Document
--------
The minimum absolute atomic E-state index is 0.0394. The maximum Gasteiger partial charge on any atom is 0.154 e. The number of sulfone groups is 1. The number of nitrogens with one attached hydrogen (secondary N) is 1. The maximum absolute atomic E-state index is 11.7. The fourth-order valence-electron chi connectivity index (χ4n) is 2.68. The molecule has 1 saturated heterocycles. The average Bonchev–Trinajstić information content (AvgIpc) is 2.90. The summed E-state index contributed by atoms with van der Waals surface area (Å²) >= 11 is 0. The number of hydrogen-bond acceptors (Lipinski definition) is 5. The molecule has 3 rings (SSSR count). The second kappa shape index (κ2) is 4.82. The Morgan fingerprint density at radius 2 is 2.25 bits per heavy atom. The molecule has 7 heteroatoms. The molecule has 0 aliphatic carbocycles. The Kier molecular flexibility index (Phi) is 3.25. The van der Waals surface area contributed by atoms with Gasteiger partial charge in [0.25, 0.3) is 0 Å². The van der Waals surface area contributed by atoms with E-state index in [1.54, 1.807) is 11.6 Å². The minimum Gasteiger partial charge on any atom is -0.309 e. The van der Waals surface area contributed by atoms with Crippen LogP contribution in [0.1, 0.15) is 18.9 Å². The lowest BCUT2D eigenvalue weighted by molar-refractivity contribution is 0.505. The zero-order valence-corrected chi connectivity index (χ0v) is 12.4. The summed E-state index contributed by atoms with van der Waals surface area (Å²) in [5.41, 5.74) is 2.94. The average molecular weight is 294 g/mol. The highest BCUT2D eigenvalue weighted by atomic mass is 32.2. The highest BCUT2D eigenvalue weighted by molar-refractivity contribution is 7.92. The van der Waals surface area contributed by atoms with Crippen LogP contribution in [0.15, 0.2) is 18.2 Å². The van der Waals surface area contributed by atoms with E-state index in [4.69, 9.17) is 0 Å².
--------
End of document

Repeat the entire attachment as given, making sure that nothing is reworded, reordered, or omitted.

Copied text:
The minimum absolute atomic E-state index is 0.0394. The maximum Gasteiger partial charge on any atom is 0.154 e. The number of sulfone groups is 1. The number of nitrogens with one attached hydrogen (secondary N) is 1. The maximum absolute atomic E-state index is 11.7. The fourth-order valence-electron chi connectivity index (χ4n) is 2.68. The molecule has 1 saturated heterocycles. The average Bonchev–Trinajstić information content (AvgIpc) is 2.90. The summed E-state index contributed by atoms with van der Waals surface area (Å²) >= 11 is 0. The number of hydrogen-bond acceptors (Lipinski definition) is 5. The molecule has 3 rings (SSSR count). The second kappa shape index (κ2) is 4.82. The Morgan fingerprint density at radius 2 is 2.25 bits per heavy atom. The molecule has 7 heteroatoms. The molecule has 0 aliphatic carbocycles. The Kier molecular flexibility index (Phi) is 3.25. The van der Waals surface area contributed by atoms with Gasteiger partial charge in [0.25, 0.3) is 0 Å². The van der Waals surface area contributed by atoms with E-state index in [1.54, 1.807) is 11.6 Å². The minimum Gasteiger partial charge on any atom is -0.309 e. The van der Waals surface area contributed by atoms with Crippen LogP contribution in [0.1, 0.15) is 18.9 Å². The lowest BCUT2D eigenvalue weighted by molar-refractivity contribution is 0.505. The zero-order valence-corrected chi connectivity index (χ0v) is 12.4. The summed E-state index contributed by atoms with van der Waals surface area (Å²) in [5.41, 5.74) is 2.94. The average molecular weight is 294 g/mol. The highest BCUT2D eigenvalue weighted by atomic mass is 32.2. The highest BCUT2D eigenvalue weighted by molar-refractivity contribution is 7.92. The van der Waals surface area contributed by atoms with Crippen LogP contribution in [0.15, 0.2) is 18.2 Å². The van der Waals surface area contributed by atoms with E-state index in [4.69, 9.17) is 0 Å².